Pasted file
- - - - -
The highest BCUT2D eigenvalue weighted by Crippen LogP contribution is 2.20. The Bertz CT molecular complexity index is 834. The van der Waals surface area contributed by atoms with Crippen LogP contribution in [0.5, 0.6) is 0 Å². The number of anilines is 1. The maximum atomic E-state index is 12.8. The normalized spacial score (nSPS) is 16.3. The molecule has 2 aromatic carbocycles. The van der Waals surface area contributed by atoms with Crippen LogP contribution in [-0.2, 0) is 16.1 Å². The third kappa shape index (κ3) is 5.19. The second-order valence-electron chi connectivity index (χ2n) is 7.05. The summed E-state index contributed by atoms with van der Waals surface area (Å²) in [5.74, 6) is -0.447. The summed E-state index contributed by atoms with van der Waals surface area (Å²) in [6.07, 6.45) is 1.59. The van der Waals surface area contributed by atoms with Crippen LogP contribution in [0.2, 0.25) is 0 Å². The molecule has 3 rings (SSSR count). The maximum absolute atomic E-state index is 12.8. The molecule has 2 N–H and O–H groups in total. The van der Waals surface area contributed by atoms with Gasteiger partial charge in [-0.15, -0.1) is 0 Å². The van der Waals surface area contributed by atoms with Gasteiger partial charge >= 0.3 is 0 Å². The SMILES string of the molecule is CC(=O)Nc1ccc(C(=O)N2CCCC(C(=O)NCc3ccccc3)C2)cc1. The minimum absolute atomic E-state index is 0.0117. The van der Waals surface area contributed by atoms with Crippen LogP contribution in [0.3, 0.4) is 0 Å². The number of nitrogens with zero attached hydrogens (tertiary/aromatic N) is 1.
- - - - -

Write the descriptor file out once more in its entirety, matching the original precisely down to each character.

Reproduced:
The highest BCUT2D eigenvalue weighted by Crippen LogP contribution is 2.20. The Bertz CT molecular complexity index is 834. The van der Waals surface area contributed by atoms with Crippen LogP contribution in [0.5, 0.6) is 0 Å². The number of anilines is 1. The maximum atomic E-state index is 12.8. The normalized spacial score (nSPS) is 16.3. The molecule has 2 aromatic carbocycles. The van der Waals surface area contributed by atoms with Crippen LogP contribution in [-0.2, 0) is 16.1 Å². The third kappa shape index (κ3) is 5.19. The second-order valence-electron chi connectivity index (χ2n) is 7.05. The summed E-state index contributed by atoms with van der Waals surface area (Å²) in [5.74, 6) is -0.447. The summed E-state index contributed by atoms with van der Waals surface area (Å²) in [6.07, 6.45) is 1.59. The van der Waals surface area contributed by atoms with Crippen LogP contribution in [0.2, 0.25) is 0 Å². The molecule has 3 rings (SSSR count). The maximum absolute atomic E-state index is 12.8. The molecule has 2 N–H and O–H groups in total. The van der Waals surface area contributed by atoms with Gasteiger partial charge in [-0.15, -0.1) is 0 Å². The van der Waals surface area contributed by atoms with Gasteiger partial charge >= 0.3 is 0 Å². The SMILES string of the molecule is CC(=O)Nc1ccc(C(=O)N2CCCC(C(=O)NCc3ccccc3)C2)cc1. The minimum absolute atomic E-state index is 0.0117. The van der Waals surface area contributed by atoms with Crippen LogP contribution in [0.3, 0.4) is 0 Å². The number of nitrogens with zero attached hydrogens (tertiary/aromatic N) is 1.